Fluorescent proteins are members of a class of proteins that are structurally homologous. They have unique characteristics that they are self-sufficient enough to form a chromophore of visible wavelength from the three amino acid sequences in their own polypeptide sequence. For biologists, the usual research practice is to introduce a gene (or gene chimera) encoding an engineered fluorescent protein into living cells, and then use a fluorescence microscope to observe the location and dynamics of the gene product.
Figure 1. he molecular structure of the green fluorescent protein.
The earliest green fluorescent protein (GFP) was discovered by Shimomura and others in a jellyfish with the scientific name Aequorea victoria in 1962, and the second GFP was isolated from marine corals. Among them, jellyfish GFP is a monomer protein composed of 238 amino acids with a molecular weight of about 27KD. GFP fluorescence is mainly generated by the nucleophilic attack of glycine amide at position 67 on the carboxyl group of serine at position 65 in the presence of oxygen. After the dehydrogenation reaction of the imidazolyl group at the carbon atom at position 5 and the α-2β bond of the tyrosine at position 66, the aromatic group is bound to the imidazolyl group. In this way, the p-carboxybenzoate cyclone chromophore is formed in the GFP molecule to emit fluorescence. After clarifying this principle, GFP was widely used in biological research. Various manufacturers such as Promega, Stratagene (including orange protein preparation technology from the Chinese University of Hong Kong), Clontech (now Takara) And so on have produced the corresponding products.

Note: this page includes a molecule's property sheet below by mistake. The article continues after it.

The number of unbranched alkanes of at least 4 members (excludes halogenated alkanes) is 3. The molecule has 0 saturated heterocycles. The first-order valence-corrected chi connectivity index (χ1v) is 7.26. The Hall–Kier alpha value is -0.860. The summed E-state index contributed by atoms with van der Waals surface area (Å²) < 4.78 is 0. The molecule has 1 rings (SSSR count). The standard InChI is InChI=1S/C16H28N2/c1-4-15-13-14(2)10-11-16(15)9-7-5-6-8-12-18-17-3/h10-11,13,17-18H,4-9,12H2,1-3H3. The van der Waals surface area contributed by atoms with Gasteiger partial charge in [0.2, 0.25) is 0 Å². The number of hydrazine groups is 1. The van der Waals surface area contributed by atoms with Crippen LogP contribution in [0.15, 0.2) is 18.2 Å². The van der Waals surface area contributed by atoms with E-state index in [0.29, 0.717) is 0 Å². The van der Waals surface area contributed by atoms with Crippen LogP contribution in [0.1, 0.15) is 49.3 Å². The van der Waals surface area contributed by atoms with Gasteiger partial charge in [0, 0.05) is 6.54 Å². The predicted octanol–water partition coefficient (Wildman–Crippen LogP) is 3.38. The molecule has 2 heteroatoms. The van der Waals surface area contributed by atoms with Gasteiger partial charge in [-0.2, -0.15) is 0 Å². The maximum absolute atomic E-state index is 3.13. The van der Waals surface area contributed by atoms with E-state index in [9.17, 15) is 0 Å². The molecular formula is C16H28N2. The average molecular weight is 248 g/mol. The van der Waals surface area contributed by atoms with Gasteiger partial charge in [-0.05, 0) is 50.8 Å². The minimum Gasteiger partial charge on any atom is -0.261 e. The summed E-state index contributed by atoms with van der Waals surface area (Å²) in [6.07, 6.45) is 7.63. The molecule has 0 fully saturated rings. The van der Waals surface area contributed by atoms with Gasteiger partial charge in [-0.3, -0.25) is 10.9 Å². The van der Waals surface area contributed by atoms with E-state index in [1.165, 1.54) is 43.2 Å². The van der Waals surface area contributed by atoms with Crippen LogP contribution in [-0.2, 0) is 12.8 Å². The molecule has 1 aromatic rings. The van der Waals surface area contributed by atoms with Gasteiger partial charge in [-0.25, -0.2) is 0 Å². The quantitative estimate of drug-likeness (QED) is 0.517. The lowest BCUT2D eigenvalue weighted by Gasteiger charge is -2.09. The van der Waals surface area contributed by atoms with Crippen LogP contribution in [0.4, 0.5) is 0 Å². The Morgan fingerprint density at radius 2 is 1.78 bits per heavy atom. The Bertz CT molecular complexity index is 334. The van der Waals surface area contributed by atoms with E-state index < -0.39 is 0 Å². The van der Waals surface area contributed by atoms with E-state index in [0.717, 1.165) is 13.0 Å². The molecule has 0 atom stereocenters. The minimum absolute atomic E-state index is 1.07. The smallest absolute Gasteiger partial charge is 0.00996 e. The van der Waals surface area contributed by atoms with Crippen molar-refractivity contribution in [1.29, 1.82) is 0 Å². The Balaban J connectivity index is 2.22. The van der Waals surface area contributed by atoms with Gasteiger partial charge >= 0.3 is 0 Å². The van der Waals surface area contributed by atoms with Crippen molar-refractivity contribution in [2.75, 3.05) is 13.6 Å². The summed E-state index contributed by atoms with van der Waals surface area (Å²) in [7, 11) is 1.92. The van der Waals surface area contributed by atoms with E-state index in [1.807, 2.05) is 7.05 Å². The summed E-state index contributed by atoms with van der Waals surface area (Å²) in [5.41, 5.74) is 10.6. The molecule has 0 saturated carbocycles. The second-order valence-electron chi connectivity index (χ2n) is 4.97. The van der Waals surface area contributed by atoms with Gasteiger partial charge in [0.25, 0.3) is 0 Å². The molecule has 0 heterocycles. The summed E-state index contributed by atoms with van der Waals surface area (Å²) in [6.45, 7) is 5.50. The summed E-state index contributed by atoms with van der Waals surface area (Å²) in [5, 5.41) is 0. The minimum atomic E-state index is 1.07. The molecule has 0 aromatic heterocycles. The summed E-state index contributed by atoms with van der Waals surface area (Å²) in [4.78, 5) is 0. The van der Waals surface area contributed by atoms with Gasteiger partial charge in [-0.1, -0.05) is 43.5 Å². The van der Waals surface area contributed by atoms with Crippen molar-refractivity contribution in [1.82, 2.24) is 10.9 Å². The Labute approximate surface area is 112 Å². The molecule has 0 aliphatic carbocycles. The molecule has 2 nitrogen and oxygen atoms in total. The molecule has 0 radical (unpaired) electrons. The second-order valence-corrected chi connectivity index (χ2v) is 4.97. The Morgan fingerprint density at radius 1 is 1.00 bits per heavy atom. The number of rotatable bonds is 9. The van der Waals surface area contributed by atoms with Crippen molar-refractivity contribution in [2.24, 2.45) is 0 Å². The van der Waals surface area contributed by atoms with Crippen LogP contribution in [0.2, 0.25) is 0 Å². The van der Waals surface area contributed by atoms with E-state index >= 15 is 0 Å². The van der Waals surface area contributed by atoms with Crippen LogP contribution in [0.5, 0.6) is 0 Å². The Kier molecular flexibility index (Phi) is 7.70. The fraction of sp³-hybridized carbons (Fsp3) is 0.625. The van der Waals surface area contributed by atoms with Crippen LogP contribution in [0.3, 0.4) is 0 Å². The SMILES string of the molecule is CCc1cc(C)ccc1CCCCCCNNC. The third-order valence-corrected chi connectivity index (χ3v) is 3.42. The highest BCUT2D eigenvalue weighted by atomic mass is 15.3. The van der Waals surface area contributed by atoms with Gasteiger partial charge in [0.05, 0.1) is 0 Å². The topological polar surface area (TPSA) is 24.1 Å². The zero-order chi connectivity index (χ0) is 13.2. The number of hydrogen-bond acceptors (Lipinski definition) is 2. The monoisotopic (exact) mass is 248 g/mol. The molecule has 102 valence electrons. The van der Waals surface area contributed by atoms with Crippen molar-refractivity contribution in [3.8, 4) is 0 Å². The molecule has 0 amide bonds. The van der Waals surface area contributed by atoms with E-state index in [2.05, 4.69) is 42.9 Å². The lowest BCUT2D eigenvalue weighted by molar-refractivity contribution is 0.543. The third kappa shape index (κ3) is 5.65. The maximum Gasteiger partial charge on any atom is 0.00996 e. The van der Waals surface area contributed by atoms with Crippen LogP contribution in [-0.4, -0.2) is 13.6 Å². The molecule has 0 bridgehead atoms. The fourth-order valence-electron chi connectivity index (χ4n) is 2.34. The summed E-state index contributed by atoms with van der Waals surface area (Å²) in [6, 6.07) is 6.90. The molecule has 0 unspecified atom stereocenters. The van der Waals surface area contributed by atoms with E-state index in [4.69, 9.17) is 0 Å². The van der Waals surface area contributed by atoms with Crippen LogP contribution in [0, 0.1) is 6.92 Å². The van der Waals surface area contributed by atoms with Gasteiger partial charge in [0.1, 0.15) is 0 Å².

In bioluminescent organisms such as jellyfish luminophores and Renilla, fluorescent proteins were found to bind to the bioluminescent protein aequorin and luciferase, respectively. The function of the fluorescent protein is to act as a bioluminescent resonance energy transfer (BRET) receptor, converting the original blue emission of the bioluminescent protein into a longer wavelength green emission. The possible role of bioluminescence in jellyfish luminescence may be to attract secondary predators when attacked. The so-called "theft alert" hypothesis. This is consistent with the observation that jellyfish rarely show bioluminescence without stimulation. Fluorescent proteins (and non-fluorescent chromoproteins) in amoeba seem to be able to function with one or more species-dependent capabilities. An important biological function may be to provide light protection for symbiotic photosynthetic algae in strong light environments. However, this feature alone cannot explain the different colors observed in the coral reef Anthozoans. The color provided by fluorescent proteins may also be important in the identification of coral fish species. These are just two of the many speculative assumptions about the biological role of fluorescent proteins. It is worth noting that, although coral reefs play a key role in supporting a wide range of marine life and providing food to humans, few studies have focused on understanding the role of color and fluorescence in coral reef biology and ecology.
The most popular applications of fluorescent proteins include their use in the localization and dynamics imaging of specific organelles (or recombinant proteins) in living cells. For imaging of specific organelles, standard molecular biology techniques are used to map genes encoding fluorescent proteins to known locations. CDNA fusion of a protein or peptide for that particular organelle.